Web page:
I tend to think that once many of the people saying they want to start their own business give it a try, it’s not going to be what they had thought it would be like. Often, especially as a starting entrepreneur, your time is not your own. You have to do tasks that you would rather not, but have to get done. Your time isn’t as flexible as you think it will be, because you are usually working as the service provider / product maker, as well as operations manager and sales person. Basically three full-time jobs for one person. And if you think huge money is coming in year one, I would think again.

So if you want to start a business and have romance in your eyes, it may be prudent to speak with a few business owners. See what it was like during their starting years and determine if it’s in line with what your expectations are. If it’s not, it may be worth it to start your business as a side-gig to see how you like it. Or to continue to be an employee for a few more years, because there is nothing wrong with that.

The PST Hike

Short and sweet, this post will be. It’s not going to be some huge rant about the PST going up. Honestly, I think consumption based taxes are one of the better forms of tax, especially as compared to income tax. If I want to save my money or invest it in starting a business, there’s nothing quite like being put at a disadvantage because I’ve chosen to live in Winnipeg.

But I digress…

What is worrying me about the PST is as a business owner. Not that I have to charge 1% more, but rather what happens if the courts rule that the government illegally raised the tax rate. Does that mean I have to go back to every client I’ve had since the beginning of summer and issue a 1% rebate?

It’s not like it’s a great sum of money I’ll be giving back and it was never really “mine” to begin with. Still, though, having to go through the process of getting mailing addresses and issuing refunds. Paying for postage and taking the time to write the cheques. It’s all time and money that could be better spent elsewhere.

I can only imagine the huge resource cost that larger businesses are going to have to take on. What about car dealerships and vendors of other large purchases? Where 1% is a significant enough sum for people to care. I don’t envy that.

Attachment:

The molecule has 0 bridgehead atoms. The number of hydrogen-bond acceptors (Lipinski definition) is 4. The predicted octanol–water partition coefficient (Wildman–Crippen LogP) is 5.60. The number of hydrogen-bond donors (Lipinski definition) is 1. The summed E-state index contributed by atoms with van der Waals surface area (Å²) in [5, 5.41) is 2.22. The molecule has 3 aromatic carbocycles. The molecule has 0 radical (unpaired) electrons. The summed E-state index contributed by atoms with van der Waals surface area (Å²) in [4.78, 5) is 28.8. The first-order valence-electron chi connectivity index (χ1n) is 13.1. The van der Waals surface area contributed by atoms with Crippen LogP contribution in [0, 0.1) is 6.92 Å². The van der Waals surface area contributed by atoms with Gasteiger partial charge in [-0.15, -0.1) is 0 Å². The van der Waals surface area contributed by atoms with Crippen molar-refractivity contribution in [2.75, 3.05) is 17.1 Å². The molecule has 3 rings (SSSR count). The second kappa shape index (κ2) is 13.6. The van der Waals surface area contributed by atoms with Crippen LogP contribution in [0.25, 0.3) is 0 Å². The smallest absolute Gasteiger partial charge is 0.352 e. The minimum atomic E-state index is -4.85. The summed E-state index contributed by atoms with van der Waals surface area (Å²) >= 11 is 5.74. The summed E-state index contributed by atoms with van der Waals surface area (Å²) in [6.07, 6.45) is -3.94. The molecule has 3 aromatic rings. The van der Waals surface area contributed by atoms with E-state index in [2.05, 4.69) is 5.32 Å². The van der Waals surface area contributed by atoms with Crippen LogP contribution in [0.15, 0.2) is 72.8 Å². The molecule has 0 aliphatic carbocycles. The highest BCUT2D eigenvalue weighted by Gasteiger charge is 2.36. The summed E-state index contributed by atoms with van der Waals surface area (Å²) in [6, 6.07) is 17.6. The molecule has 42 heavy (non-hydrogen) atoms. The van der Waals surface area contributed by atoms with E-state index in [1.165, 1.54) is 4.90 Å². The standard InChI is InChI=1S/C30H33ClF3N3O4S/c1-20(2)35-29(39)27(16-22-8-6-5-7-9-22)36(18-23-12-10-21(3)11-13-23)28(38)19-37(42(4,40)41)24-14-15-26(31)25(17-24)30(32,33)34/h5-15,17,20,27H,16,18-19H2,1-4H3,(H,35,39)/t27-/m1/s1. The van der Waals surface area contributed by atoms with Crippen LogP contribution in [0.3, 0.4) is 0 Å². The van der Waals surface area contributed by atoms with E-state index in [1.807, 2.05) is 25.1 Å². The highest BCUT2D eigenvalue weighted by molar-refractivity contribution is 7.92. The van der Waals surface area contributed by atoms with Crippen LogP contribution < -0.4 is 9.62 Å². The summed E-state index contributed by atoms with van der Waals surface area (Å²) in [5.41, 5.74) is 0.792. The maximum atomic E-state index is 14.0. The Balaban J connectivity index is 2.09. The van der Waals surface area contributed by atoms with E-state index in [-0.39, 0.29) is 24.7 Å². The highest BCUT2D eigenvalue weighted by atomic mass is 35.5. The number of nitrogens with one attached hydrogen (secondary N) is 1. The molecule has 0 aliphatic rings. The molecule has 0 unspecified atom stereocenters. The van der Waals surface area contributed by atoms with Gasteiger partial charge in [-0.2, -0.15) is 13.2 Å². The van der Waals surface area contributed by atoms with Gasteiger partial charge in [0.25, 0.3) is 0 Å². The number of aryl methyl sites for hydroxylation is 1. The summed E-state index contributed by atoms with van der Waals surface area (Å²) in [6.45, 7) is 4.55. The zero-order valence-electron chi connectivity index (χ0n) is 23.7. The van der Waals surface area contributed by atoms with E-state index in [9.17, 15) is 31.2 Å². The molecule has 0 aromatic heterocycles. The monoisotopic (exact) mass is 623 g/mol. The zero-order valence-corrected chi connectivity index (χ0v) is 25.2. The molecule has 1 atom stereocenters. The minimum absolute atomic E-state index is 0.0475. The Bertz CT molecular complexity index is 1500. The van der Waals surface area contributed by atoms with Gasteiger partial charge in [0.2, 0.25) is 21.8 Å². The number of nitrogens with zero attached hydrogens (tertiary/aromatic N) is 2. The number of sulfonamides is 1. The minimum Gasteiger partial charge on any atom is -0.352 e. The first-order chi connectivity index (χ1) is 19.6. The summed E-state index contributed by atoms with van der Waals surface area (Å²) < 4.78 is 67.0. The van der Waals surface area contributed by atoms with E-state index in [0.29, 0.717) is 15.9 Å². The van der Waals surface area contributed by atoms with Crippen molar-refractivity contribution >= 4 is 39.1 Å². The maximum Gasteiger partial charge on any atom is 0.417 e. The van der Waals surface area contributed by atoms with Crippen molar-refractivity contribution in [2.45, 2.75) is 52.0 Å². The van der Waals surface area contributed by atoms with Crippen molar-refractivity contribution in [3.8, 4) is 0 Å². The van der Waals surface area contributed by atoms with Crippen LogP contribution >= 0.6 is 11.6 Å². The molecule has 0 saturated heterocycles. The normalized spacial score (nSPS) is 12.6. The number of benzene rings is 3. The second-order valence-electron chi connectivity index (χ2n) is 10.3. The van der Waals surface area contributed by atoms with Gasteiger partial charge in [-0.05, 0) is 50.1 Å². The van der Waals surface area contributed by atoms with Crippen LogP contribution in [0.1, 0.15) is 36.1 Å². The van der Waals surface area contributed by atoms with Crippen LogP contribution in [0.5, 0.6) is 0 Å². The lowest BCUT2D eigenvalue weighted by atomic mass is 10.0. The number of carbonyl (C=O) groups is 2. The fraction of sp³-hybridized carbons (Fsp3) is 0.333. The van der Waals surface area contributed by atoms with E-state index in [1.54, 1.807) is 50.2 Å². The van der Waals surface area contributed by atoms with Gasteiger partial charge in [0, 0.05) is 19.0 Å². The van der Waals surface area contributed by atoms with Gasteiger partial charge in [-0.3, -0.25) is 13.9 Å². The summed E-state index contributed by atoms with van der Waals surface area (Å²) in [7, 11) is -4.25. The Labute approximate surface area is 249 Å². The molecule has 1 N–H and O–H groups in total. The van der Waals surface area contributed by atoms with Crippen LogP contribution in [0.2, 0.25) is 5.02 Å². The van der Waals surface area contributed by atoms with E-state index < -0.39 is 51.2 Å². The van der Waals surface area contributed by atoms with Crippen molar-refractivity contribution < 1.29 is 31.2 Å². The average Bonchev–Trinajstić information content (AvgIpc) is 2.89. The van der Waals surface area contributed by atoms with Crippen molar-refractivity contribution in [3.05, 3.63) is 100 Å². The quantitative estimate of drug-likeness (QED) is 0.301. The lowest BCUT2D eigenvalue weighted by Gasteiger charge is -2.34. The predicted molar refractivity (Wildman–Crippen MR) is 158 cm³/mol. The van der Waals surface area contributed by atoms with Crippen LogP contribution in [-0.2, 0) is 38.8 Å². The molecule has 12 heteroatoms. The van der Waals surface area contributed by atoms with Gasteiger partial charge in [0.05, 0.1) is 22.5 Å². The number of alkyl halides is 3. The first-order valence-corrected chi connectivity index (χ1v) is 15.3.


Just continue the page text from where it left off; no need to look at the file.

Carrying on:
As a consumer I’m going to go on record and say that if the PST charge was less than $10 for any specific transaction, I don’t really care about the refund. I’m sure it adds up to some meaningful sum, but I feel bad for the businesses that are stuck in the middle here. They don’t have any pull in the decision, but they’re the ones who will have to shoulder the cost. I would prefer they stay in business in Winnipeg.

Product Planning

Confession time: The beginning of the company was pretty hasty. I wrote about our sorted history a little while ago, but to give you the cheat sheet for the purposes of this article, we basically took our first booking before we have a product and threw something together in about a week or so. Turns out it worked then and since, because we’ve not done over 100 events and don’t have a complaint yet.

Now it’s time for growth and we have to backtrack a bit. What I’m learning is a little planning goes a long way when it comes to product development. Not that what we had made isn’t perfectly fine for what we are using it for, but if we had thought through our growth process before hand we would likely be a bit further ahead from where we are now.

Since I truly hope to be a part of this process again, there are a few things that I have taken away from this experience that I will be sure to consider:

Determine the first iteration’s limitations.